Spectroscopy Detects, Counts Toxic Molecules
Daniel S. Burgess
A team at the National Institute of Standards and Technology in Gaithersburg, Md., Eindhoven University of Technology in the Netherlands and the University of Maryland in College Park has demonstrated that a variant of cavity ringdown spectroscopy is suitable for detecting and quantifying toxic substances. Unlike many other techniques that offer such measurements of absolute surface coverage, this approach does not require ultrahigh-vacuum experimental conditions. The scientists suggest that it will have further applications in surface science and chemical sensing.
Evanescent-wave cavity ringdown spectroscopy employs a monolithic optical element with a total internal reflection surface. Where the IR laser pulse experiences total internal reflection, it generates an evanescent wave that extends beyond the surface to form a sensing region. The presence of an absorbing sample in the sensing region frustrates the total internal reflection, increasing the per-pass loss and shortening the ringdown time. Comparing the decay rates with and without the analyte thus reveals the presence and concentration of the sample. Courtesy of Andrew C.R. Pipino, National Institute of Standards and Technology.
In cavity ringdown spectroscopy, the photon decay rate in a high-finesse linear resonator is used to determine the presence of particular substances. Without an analyte, the intensity of an injected laser pulse decreases over a characteristic time -- the ringdown time -- as some radiation is lost with each pass of the pulse through the resonator. If an absorbing gas-phase sample is present, the per-pass loss will be greater, shortening the ringdown time. Comparing the decay rates with and without the analyte thus reveals the presence and the concentration of the absorber, and because many passes are made in the resonator, the technique displays high sensitivity.
Its variant, evanescent-wave cavity ringdown spectroscopy, relies on the same measurement principle, but the linear resonator is replaced by a monolithic optical element with a total internal reflection surface. Where the laser pulse experiences total internal reflection, it generates an evanescent wave that extends beyond the surface to form a sensing region. The presence of an absorbing sample -- of any phase -- in the sensing region frustrates the total internal reflection, thereby increasing the per-pass loss and shortening the ringdown time.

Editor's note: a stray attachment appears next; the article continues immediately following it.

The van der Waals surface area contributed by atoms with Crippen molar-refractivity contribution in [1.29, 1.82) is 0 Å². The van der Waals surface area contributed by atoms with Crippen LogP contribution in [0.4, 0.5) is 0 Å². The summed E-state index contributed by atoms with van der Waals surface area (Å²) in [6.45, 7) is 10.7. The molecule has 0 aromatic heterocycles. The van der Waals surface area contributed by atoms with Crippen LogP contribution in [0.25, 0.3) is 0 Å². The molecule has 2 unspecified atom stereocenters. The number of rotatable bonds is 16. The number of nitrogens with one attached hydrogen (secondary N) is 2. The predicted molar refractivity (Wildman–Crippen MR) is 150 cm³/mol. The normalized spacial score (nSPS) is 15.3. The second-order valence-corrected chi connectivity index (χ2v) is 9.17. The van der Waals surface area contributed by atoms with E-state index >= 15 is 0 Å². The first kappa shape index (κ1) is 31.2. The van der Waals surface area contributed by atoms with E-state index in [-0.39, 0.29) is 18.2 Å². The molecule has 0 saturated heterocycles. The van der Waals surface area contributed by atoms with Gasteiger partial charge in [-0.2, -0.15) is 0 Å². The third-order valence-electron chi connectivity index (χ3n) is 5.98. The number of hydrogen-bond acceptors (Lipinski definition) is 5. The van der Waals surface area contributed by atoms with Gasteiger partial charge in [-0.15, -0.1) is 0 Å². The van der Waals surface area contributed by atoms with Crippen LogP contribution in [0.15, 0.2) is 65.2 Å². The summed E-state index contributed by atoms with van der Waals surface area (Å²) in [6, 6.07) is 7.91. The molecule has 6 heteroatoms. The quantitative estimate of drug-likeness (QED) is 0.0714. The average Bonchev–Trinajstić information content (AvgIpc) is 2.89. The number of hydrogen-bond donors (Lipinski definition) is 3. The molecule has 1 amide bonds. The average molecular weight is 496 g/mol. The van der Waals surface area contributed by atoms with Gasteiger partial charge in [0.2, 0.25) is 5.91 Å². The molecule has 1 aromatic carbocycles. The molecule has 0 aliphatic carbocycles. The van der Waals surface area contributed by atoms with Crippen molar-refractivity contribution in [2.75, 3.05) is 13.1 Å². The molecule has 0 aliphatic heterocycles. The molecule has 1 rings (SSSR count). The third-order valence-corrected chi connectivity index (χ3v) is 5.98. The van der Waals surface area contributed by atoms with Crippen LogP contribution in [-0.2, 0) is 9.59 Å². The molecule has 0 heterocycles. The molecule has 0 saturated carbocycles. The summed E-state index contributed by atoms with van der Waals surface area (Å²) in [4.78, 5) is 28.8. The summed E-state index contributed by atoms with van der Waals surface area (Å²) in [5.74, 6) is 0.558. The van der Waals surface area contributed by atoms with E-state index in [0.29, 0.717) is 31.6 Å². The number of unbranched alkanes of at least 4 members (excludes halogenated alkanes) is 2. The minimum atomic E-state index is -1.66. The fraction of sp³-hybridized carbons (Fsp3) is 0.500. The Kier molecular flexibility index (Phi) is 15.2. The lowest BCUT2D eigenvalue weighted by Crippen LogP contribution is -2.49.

In the experiments, the scientists employed a monolithic folded resonator made of fused silica with a finesse of 28,500 at 1650 nm. An Nd:YAG-pumped optical parametric oscillator/optical parametric amplifier served as a source of tunable near-IR pulses, which passed through a pair of Glan-laser polarizing beamsplitters so that the researchers could choose to inject transverse electric or transverse magnetic modes. An InGaAs detector collected the output for measurement of the ringdown times. The environmental contaminant trichloroethylene and two other chloroethylenes served as the analytes.
The ability to probe with both transverse electric and transverse magnetic modes enabled the researchers to determine the absolute surface coverage. The degree of absorption by the analyte adsorbed to the surface of the resonator depends on its orientation to the surface, so the polarization anisotropy could be translated into the average molecular tilt angles of the sample and thereby into a measurement of coverage by invoking conservation of the integrated absolute intensity.
To assess the suitability of the technique for use in materials science and chemical sensing, the researchers compared their findings with measurements of trichloroethylene collected using a mass spectrometer and an optical waveguide technique. They noted that the former is an ex situ approach and is restricted to ultrahigh-vacuum conditions. At 1 × 10–7, the detection limit of evanescent-wave cavity ringdown spectroscopy was similar to that of the latter, but the optical waveguide had been optimized in order to enrich the local concentration of the substance in the evanescent wave.
The addition of an enrichment layer, such as a deuterated polysiloxane film, to the monolithic folded resonator thus should enable evanescent-wave cavity ringdown spectroscopy to display a lower detection limit.
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